The following is my personal experience. Please make decisions regarding SSRIs with your doctor and any other trusted helpers. If you are tapering off antidepressants, please do it slowly.
I took the SSRI antidepressant Luvox (very imperfectly) between October 2012 and November 2013. I wanted to write some thoughts about this experience, and how I've been feeling since going off it.
Drugs are powerful things that change the workings of the brain and involve significant psychological risk. Depending on your condition it may be risky not to take them, and it may be risky to go it alone during the period when you first start taking them or when you are tapering off. This article gives no recommendations or advice. It is simply my experience. But it seems fraught to even write about that experience; drugs, for all their nuisances and imperfections, can save lives in the short and medium term, and sometimes the long haul.
For some people being on drugs, despite the side effects, turns out to be inevitable if they are to have any long-term peace or sanity. I may yet turn out to be one of those people. Then again I may not. For me at the moment, the process is important. I need to add that some of what appears to be recklessness (taking myself off Luvox last December) is partly because I had had previous experience with it and knew it was a drug I could safely wean myself from. Other drugs (and physiologies) may not be so forgiving. Also the dose I was on was very low, so it was never a case of having to wean myself off a high dosage.
Trying Luvox for the second time in 2012–13, I was a lot more self-aware; I don’t remember many of my reactions the first time around about a decade earlier. Adjusting to the drug the second time around was difficult, and ideally I should have been ‘babysat’ for the first few weeks of the new regime. This is something doctors seem unforgivably ignorant about. People going on SSRIs should be told to expect to feel very strange for a couple of weeks and to have a support system in place, even if it’s just someone to check in with by phone on a daily or twice-daily basis.
Doctors would also do their patients a real service if they checked for a history, say, of impulsive behaviour. Someone with such a history might need very close monitoring if going on a new SSRI.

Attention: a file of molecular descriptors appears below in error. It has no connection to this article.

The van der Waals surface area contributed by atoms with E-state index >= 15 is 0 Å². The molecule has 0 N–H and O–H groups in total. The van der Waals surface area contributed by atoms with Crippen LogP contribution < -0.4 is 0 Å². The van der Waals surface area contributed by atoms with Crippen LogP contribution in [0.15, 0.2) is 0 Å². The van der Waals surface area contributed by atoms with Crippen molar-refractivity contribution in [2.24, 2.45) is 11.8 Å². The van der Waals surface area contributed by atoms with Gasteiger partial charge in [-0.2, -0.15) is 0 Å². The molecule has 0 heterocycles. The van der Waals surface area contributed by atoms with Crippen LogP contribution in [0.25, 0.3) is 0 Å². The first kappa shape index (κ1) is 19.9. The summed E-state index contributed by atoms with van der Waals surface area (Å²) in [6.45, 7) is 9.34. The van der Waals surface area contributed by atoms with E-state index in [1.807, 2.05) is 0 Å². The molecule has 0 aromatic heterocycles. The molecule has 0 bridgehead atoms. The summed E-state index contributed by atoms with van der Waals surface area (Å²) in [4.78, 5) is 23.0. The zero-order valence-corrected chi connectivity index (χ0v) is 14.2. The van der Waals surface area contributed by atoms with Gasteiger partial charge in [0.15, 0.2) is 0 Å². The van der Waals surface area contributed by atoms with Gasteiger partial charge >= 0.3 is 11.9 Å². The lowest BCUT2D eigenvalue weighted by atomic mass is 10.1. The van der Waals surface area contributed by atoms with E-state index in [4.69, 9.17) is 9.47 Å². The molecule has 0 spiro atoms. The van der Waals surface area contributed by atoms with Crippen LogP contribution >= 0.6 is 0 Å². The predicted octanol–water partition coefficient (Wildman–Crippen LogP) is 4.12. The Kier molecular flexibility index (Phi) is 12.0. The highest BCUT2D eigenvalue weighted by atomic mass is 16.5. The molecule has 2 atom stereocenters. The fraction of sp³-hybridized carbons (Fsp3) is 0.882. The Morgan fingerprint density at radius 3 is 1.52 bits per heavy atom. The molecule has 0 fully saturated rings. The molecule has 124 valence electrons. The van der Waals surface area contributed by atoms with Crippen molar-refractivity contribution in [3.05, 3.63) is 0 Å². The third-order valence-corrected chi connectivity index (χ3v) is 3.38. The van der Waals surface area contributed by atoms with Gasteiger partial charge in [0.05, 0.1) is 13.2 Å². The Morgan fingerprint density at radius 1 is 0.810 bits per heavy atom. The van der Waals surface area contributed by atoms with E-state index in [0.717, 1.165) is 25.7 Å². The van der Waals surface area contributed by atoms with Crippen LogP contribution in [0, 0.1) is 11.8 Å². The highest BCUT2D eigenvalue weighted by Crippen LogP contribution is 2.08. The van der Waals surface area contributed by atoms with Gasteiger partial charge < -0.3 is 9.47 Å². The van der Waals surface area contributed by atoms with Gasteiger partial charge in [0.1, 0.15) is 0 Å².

I was in the worst throes of OCD when I first started taking the drug, and the relief of those first few weeks is still sweet in my memory. What Luvox seemed to do for me was get rid of my obsession with embarrassing social interactions and mulling over possible interpretations of what I had said, done and thought. Everything was suddenly in perspective again. My brain grew still, and what a wonderful stillness it was.
But only weeks after my system had adjusted to the drug, difficulties emerged. There’s no doubt in my mind that it affected my work adversely. The silence in my brain seemed to result in a reduced ability to ‘take in’ the outside world, to grasp facts, and my memory was also affected. Now, that’s not to say it would do the same for most people; I have multiple food intolerance, low blood sugar and an incredibly sensitive system. As well, I’ve always been a bit slow on the uptake, and obsessively aware of this tendency.
My job as a freelance editor meant it was absolutely vital to be alert. I developed an elaborate system of moderating the dose if I was doing a particularly demanding job. I wouldn’t recommend this; it worked up to a point because my intuition is very finely tuned (I’ve spent years developing it) and because the jobs were short term. But it was a very unhealthy way to be, playing havoc with my moods – risk-taking behaviour for the sake of my work. I began to wonder what my brain would be like without the drug.
Deciding to quit
After about 11 months on Luvox, I noticed something that made my heart sink – it wasn’t helping with the OCD as much as it had been. In my newly quietened brain, the scary thoughts were starting to reassert themselves. One option was to increase the dose, but I was scared of turning into a zombie. Without really consciously deciding, I tapered the drug in November and December and by January was completely off it, and it began to leave my system entirely. As I was doing this I researched other SSRIs and found a new one, Lexapro, that seemed to have far fewer side effects. Early in January I was notified of a three-week full time job that would take place about mid-February. I decided to do the job drug-free, and to try Lexapro afterwards.